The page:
Purpose] The aim of the study was to analyze the impact of inpatient rehabilitation on the functional status of the elderly. [Subjects and Methods] A total of 100 patients (>65 years of age) in a rehabilitation ward were enrolled in this study. Age, absence of depression and signs of dementia in screening tests constituted the inclusion criteria. A comprehensive geriatric assessment was performed of all of the subjects twice, at the beginning and end of hospitalization (Assessments I and II, respectively), and included fall risk assessment (Timed Up and Go Test, TUG), evaluation of physical function (Short Physical Performance Battery Test, SPPB), the handgrip strength test, as well as patients' self-reports of pain intensity, well-being and functional status...
January 2016: Journal of Physical Therapy Science
Marja-Liisa Laakkonen, Hannu Kautiainen, Eeva Hölttä, Niina Savikko, Reijo S Tilvis, Timo E Strandberg, Kaisu H Pitkälä
OBJECTIVES: To investigate the effect of self-management group rehabilitation for persons with dementia (PwD) and their spouses on their health-related quality of life (HRQoL), the cognition of the PwD, and the costs of health and social services. DESIGN: A randomized controlled trial. SETTING: Primary care and memory clinics in the Helsinki metropolitan area, Finland. PARTICIPANTS: PwD (N = 136) and their spouses (N = 136)...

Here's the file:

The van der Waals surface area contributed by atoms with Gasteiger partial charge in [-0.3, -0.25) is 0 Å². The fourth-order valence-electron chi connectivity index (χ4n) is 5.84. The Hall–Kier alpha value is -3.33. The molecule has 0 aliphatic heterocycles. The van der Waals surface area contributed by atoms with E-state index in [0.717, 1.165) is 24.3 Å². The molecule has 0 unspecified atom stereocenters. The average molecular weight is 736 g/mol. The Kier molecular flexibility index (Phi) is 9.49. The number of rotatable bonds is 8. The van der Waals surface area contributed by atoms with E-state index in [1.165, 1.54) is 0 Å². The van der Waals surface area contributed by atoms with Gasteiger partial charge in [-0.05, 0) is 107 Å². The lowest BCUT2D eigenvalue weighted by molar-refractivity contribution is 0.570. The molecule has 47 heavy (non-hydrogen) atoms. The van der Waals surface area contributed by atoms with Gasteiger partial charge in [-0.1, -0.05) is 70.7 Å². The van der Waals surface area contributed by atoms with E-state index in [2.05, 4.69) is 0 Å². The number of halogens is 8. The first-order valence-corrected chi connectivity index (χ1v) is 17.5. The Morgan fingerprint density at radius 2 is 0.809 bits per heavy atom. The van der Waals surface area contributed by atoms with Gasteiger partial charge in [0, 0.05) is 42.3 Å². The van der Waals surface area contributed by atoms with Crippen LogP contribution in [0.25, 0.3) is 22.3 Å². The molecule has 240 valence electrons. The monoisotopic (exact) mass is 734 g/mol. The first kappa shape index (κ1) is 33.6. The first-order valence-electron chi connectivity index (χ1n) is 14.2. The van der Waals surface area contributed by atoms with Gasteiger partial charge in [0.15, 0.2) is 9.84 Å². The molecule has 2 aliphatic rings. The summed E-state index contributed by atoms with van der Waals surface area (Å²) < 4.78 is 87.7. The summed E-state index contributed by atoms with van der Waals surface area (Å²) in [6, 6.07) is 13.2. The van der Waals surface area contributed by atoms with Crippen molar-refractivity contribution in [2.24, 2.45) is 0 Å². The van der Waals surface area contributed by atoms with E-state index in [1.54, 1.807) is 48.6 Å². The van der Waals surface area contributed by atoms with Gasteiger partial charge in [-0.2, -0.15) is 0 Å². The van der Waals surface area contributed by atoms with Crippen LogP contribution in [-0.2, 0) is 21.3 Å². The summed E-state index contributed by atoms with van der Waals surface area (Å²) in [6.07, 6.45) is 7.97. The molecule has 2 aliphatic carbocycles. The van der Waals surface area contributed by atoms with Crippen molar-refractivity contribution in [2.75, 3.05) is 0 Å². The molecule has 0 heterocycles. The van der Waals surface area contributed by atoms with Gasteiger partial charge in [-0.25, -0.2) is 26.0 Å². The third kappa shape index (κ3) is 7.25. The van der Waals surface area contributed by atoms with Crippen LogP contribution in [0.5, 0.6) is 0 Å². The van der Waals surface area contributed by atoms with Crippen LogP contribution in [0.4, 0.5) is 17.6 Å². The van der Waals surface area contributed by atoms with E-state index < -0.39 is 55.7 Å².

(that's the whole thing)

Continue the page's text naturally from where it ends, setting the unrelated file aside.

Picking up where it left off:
April 2016: Journal of the American Geriatrics Society
Etsuro Mori
Vascular dementia is an umbrella term, encompassing the pathological changes in the brain due to cerebrovascular disease that result in dementia. Vascular dementia is the second most common form of dementia, after Alzheimer's disease. In this paper, I outline the concept of vascular dementia, the key aspects of the disease that are yet to be clarified, and the current status of clinical trials. Assessing these factors, I discuss how treatable vascular dementia presently is. Use of the term'vascular dementia'is riddled with uncertainties regarding disease classification, and non-standardized diagnostic criteria...
April 2016: Brain and Nerve, Shinkei Kenkyū No Shinpo
John V Hindle, Tamlyn J Watermeyer, Julie Roberts, Anthony Martyr, Huw Lloyd-Williams, Andrew Brand, Petra Gutting, Zoe Hoare, Rhiannon Tudor Edwards, Linda Clare